What does it mean to be a woman in Senegal?
What if I were born in Senegal here in the Casamance region?
I close my eyes and I try to imagine the scenario as realistically as I possibly can.
In this alternate reality, I am married to a man. I might even be in a polygamous marriage, like a third of Senegalese women. I have at least 3 children. I cultivate nuts which I sell at the local market together with some fruits. Additionally, I take care of the house helped by my soon-to-be-teenage daughter who has to juggle between the house chores and going to school.
I never go out in the evening, at least not with my female friends. First of all, I am married. Secondly, I don’t want people to think of me as a bad wife.
Would I have experienced gender-based violence? Quite certainly my answer is affirmative. Chances are the violence was inflicted domestically either in a physical, sexual or verbal form  .
I open my eyes again, comforted to be back in my reality. Nevertheless, I know all too well that what I just pictured in my mind is real life for most Senegalese women, particularly in the Casamance region.
“What does it mean exactly to be a woman in Senegal?” is the overarching question I have been struggling to find an answer to, mostly provoked by different activities my fellow EU Aid Volunteers and I organized last December.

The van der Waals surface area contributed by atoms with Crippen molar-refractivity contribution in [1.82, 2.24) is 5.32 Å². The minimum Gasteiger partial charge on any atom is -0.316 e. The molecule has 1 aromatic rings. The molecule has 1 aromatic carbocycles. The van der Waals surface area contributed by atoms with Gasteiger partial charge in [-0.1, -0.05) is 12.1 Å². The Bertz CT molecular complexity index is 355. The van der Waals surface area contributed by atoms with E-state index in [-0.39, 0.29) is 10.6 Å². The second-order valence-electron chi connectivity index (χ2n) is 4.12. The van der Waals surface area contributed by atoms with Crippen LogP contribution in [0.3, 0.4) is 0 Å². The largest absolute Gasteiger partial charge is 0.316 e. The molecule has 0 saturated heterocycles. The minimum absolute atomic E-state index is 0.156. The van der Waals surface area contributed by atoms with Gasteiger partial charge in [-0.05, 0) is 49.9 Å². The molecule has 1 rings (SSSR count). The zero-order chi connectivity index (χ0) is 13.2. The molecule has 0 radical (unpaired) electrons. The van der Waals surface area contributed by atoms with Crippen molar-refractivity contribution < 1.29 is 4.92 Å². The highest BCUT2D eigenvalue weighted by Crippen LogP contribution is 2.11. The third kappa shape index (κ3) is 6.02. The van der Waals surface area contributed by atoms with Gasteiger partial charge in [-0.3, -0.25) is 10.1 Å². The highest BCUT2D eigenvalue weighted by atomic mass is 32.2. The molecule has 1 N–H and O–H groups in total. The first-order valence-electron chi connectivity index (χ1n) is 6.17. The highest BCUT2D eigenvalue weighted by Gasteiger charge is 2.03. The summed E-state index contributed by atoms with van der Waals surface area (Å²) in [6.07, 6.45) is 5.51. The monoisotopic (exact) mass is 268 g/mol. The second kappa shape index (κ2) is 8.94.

The interview to Ramata Sall, fierce activist for Women’s Rights in Senegal, the open discussion with my team members on women and new masculinity, and the workshop on gender-based violence at Kolda’s Youth Center, they were all crucial in providing me with pieces of the answer. Yet, the conundrum is far from being solved.
So, again, what does it mean to be a woman in Senegal?
It means that even if you belong to the majority of the country’s population , as a woman you face huge discriminations. And if it’s true that those discriminations are affecting women from all walks of life, the situation is direr for women living in rural areas. The reason is that Senegal remains deeply entrenched in its patriarchal roots. Even the Family Law clearly states that men are chefs de famille meaning that the husband can rightfully take any decision related to the family. It’s the husband who decides on the wellbeing of his children. He is the one to determine not just how much money to give the wife for the daily expenses but if he even wants to give her any. It’s the husband who decides whether or not to allow his wife to go to the doctor. It’s not surprising, then, that for women it’s extremely difficult to tap into their decision-making power when in the eyes of the society and the law they have none.
In a nutshell, as a woman you are both the housekeeper, and the caregiver, often times even the breadwinner of the family, yet, paradoxically, for any family-related issue you are not entitled to decide on anything without your husband’s permission.
And the general tendency is to preserve the discriminatory status quo. On the one side (the male side), it’s better not to threaten the current social balance for fear of what it might unleash. On the other side (the female side), it’s wiser not to challenge the current status quo, mainly for self-preservation reasons.